Andrew Rasiej is the Founder of Personal Democracy Media, which produces Personal Democracy Forum and other events about how the intersection of technology, politics, and civil society is empowering new levels of citizen engagement. He is also the Founder of MOUSE.org, focused on 21st century public education; Co-Founder of Mideastwire.com, which translates Arabic and Farsi news into English; and serves as Senior Technology Advisor to the Sunlight Foundation, an organization focused on using technology to help make government more transparent. He is a graduate of Cooper Union and a member of the Board of Directors of PopTech. In the spirit of ideas worth spreading, TEDx is a program of local, self-organized events that bring people together to share a TED-like experience. At a TEDx event, TEDTalks video and live speakers combine to spark deep discussion and connection in a small group. These local, self-organized events are branded TEDx, where x = independently organized TED event. The TED Conference provides general guidance for the TEDx program, but individual TEDx events are self-organized.* (*Subject to certain rules and regulations)
Mayor Michael Bloomberg addressing the New York Tech Meetup in 2011. The upcoming mayoral election will see the city's growing technology sector play a bigger role in politics.
New York's burgeoning technology sector wants to flex its newfound political muscle in this year's mayoral race, the first since digital companies coalesced in the city.
Leaders of the New York Tech Meetup, a 30,000-member group that draws professionals from start-ups and established tech companies in the city, are expected to approve a slate of policy proposals on Tuesday that will be reviewed by its rank-and-file before being presented to candidates running for citywide office, including those looking to succeed tech-friendly Mayor Michael Bloomberg. Among the potential policies: expanding low-cost broadband access, adding math and science classes in public schools and making government data more accessible.
"To make a difference in this and any other campaign, tech needs its Grover Norquist pledge," said Anil Dash, a New York Tech Meetup board member and entrepreneur, referring to the Club for Growth chief's no tax-increase promise. "It needs its list of demands."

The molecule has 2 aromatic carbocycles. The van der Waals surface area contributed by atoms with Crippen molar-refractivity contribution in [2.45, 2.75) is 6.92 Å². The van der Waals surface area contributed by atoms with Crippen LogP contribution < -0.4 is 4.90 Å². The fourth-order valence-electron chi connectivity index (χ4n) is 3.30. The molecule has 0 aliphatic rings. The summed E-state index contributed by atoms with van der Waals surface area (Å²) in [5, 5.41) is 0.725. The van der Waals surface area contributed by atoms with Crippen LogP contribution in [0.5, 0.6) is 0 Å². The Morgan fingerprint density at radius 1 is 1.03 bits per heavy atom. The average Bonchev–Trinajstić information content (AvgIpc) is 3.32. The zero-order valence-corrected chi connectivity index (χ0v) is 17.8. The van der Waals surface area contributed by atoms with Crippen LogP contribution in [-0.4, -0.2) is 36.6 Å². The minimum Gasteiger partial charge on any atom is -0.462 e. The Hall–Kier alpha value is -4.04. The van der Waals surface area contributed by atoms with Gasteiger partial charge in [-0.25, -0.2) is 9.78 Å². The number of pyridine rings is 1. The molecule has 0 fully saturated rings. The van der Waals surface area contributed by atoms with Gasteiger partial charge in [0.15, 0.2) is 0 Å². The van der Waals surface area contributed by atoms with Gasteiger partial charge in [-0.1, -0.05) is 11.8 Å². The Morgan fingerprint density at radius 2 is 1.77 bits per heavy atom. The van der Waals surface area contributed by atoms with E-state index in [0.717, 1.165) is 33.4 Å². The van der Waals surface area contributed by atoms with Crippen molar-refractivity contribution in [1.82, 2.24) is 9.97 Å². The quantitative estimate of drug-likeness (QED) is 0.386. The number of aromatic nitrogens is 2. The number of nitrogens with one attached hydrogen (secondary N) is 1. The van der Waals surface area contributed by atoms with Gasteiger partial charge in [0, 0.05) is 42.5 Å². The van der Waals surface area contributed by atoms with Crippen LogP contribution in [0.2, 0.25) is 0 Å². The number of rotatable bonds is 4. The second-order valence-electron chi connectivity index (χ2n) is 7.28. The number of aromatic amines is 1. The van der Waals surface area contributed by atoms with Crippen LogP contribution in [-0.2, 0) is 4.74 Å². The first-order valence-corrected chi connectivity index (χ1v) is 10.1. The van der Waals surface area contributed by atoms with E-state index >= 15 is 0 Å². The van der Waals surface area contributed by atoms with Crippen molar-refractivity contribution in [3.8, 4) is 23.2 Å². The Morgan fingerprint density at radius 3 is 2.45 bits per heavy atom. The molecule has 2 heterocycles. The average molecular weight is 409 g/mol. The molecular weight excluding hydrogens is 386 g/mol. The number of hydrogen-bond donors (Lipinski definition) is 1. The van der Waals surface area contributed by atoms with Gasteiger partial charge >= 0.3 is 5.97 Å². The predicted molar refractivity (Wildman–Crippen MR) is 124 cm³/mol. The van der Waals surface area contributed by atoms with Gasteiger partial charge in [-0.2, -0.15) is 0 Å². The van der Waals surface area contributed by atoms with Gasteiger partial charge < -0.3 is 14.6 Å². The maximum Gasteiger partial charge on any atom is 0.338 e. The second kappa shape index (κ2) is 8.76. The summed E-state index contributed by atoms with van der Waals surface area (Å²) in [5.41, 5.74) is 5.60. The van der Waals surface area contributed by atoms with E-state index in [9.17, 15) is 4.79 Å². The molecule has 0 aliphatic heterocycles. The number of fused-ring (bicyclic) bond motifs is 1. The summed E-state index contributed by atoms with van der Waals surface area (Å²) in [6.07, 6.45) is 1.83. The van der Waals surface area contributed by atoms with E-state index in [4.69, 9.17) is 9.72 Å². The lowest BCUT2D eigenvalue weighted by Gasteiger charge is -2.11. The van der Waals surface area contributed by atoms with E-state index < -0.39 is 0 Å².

The effort to inject a technology agenda into mayoral politics comes at a time when the industry is expanding in the city. The number of start-ups is growing, and larger publicly traded companies like Google Inc. and Facebook Inc. are increasing their footprints in Manhattan.
The meetup said its membership rose 30% in the past year, and the nonprofit group represents just a portion of the city's digital industries.
The city's prominent tech figures have already given to candidates expected to run in citywide elections this year, campaign-finance records show, a pattern likely to continue as the campaign season heats up.
Kevin Ryan, chief executive of online luxury retailer Gilt Groupe, contributed $1,000 to City Council Speaker Christine Quinn, a Democrat expected to vie for mayor, and gave the same amount to state Sen. Daniel Squadron and Reshma Saujani, two Democrats preparing to run for public advocate. Andrew Rasiej, chairman of New
York Tech Meetup, gave $100 to mayoral hopeful Bill de Blasio. Fred Wilson, of Manhattan-based Union Square Ventures, has contributed the maximum of $4,950 to Mr. Squadron and Ms. Saujani.
Meanwhile, the city Campaign Finance Board is looking to get the technology industry directly involved in the election process itself. Officials have reached out to Google and other companies to ask if they would consider sponsoring a mayoral debate. A board spokesman said it wants to broadcast debates online and engage voters via social media. A Google spokesman said the debate proposal hadn't yet been discussed with city officials.
The industry has been concerned about finding a mayoral candidate as friendly to the tech sector as Mr. Bloomberg. During his tenure, the city has rolled out Wi-Fi in public parks, expanded broadband access for businesses and will open much more municipal data utilized by software developers by 2018.
The mayor's major tech legacy will be the establishment of an applied-sciences campus on Roosevelt Island. The city will contribute $100 million and 11 acres of public land toward the technology-oriented school, a joint venture between Cornell University and Technion-Israel Institute of Technology slated to open in 2017.
So far, by the measure of Mr. Bloomberg, the mayoral contenders haven't yet cracked the tech sector's political code.
"They're all quite interested in talking to the tech industry," said Mr. Wilson, whose venture-capital firm was an early backer of social-media companies like Twitter Inc. "If you really want to win the hearts and minds of the tech community, you'd have to learn our language."
The candidates, he added, aren't going to appeal to tech workers' wallets. "You're going to appeal to their worldview," he said.